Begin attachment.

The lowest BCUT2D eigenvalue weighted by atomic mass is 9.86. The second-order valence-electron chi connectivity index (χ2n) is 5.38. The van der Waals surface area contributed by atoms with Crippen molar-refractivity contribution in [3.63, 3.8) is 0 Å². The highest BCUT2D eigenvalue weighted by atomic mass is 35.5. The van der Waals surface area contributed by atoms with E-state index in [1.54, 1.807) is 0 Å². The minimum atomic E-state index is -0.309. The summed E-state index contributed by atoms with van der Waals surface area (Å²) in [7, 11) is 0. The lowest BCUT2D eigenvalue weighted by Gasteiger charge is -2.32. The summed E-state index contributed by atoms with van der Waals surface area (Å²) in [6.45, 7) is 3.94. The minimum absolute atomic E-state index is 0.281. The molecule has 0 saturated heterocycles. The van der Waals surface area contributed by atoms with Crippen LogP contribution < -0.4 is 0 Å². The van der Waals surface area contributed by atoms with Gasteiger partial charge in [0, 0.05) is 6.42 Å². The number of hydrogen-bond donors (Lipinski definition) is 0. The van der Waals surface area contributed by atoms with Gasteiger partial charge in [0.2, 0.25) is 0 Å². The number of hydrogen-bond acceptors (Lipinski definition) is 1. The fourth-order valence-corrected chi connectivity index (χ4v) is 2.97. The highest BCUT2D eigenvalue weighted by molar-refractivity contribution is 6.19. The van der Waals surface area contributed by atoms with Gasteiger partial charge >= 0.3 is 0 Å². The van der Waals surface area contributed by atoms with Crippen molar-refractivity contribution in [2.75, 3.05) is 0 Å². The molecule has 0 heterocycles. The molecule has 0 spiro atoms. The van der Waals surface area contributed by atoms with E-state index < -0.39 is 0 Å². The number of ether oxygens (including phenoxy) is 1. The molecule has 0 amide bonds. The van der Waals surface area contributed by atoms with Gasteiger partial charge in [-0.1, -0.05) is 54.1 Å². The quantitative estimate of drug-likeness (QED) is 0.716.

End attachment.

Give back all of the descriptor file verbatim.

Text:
The lowest BCUT2D eigenvalue weighted by atomic mass is 9.86. The second-order valence-electron chi connectivity index (χ2n) is 5.38. The van der Waals surface area contributed by atoms with Crippen molar-refractivity contribution in [3.63, 3.8) is 0 Å². The highest BCUT2D eigenvalue weighted by atomic mass is 35.5. The van der Waals surface area contributed by atoms with E-state index in [1.54, 1.807) is 0 Å². The minimum atomic E-state index is -0.309. The summed E-state index contributed by atoms with van der Waals surface area (Å²) in [7, 11) is 0. The lowest BCUT2D eigenvalue weighted by Gasteiger charge is -2.32. The summed E-state index contributed by atoms with van der Waals surface area (Å²) in [6.45, 7) is 3.94. The minimum absolute atomic E-state index is 0.281. The molecule has 0 saturated heterocycles. The van der Waals surface area contributed by atoms with Crippen LogP contribution < -0.4 is 0 Å². The van der Waals surface area contributed by atoms with Gasteiger partial charge in [0, 0.05) is 6.42 Å². The number of hydrogen-bond donors (Lipinski definition) is 0. The van der Waals surface area contributed by atoms with Gasteiger partial charge in [0.2, 0.25) is 0 Å². The number of hydrogen-bond acceptors (Lipinski definition) is 1. The fourth-order valence-corrected chi connectivity index (χ4v) is 2.97. The highest BCUT2D eigenvalue weighted by molar-refractivity contribution is 6.19. The van der Waals surface area contributed by atoms with Gasteiger partial charge >= 0.3 is 0 Å². The van der Waals surface area contributed by atoms with Crippen molar-refractivity contribution in [2.75, 3.05) is 0 Å². The molecule has 0 heterocycles. The molecule has 0 spiro atoms. The van der Waals surface area contributed by atoms with E-state index < -0.39 is 0 Å². The number of ether oxygens (including phenoxy) is 1. The molecule has 0 amide bonds. The van der Waals surface area contributed by atoms with Gasteiger partial charge in [-0.1, -0.05) is 54.1 Å². The quantitative estimate of drug-likeness (QED) is 0.716.